There is no way in which this can be handled as a whole, I think. In order to make a set of wargame rules work, we have to reduce this mix of personal outlooks, physical capabilities and so on to a set of models which reproduce certain aspects of the whole. Thus, I have a given model for the effectiveness of the bow. I have another model for the impetuousness for the French knights. I have yet another model for the use of crossbows in a skirmishing role, and probably another for the effectiveness of crossbowmen ridden down by those impetuous knights, and so on.

In short, what I have done is taken all the formally distinct bits of the world of the archer before Agincourt, and turned them into separate models. The thing is, though, that those models are only formally distinct. How well the ‘real’ archer shoots might well be a function of whether he thinks his weapon is effective at a given range against a given target, as well as his state of health, how confident (or scared of) his leaders he is, and so on. The different models in fact represent different bits of reality that we can think about separately. Reality itself is unitary.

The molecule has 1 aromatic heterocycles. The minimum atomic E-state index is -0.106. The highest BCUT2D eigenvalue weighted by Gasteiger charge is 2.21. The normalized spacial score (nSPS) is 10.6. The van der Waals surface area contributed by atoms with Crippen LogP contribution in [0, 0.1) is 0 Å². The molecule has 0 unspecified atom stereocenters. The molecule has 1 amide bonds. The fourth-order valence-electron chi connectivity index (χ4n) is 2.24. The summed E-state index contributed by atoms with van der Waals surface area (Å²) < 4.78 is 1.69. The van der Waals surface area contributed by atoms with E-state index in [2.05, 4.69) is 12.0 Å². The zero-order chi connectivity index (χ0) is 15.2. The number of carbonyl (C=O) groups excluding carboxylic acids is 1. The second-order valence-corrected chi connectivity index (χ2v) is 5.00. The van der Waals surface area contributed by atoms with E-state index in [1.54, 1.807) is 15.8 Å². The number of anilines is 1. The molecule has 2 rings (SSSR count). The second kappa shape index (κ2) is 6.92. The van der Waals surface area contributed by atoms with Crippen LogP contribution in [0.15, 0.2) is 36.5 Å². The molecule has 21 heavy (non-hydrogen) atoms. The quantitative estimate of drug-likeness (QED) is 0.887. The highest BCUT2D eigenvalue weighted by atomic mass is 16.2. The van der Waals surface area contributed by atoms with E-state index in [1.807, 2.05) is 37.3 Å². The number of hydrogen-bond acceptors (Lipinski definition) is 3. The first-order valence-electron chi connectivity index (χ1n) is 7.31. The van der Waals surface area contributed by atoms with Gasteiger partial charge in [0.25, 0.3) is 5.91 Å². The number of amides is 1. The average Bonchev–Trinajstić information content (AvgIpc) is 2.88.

The next step is to model these things as arithmetic calculations. This introduces another level of abstraction. The simulation is now grainy. Reality tends to be more gradual, more graded than simply reaching, or not, a numerical threshold. As wargamers we have to accept this as a consequence of attempting to wargame at all. Although there are sudden collapses of units, usually this is the cumulation of a set of circumstances and events in the recent past. While a sudden bad dice roll might reflect this, it also washes out that slow disintegration of the individual and communal morale.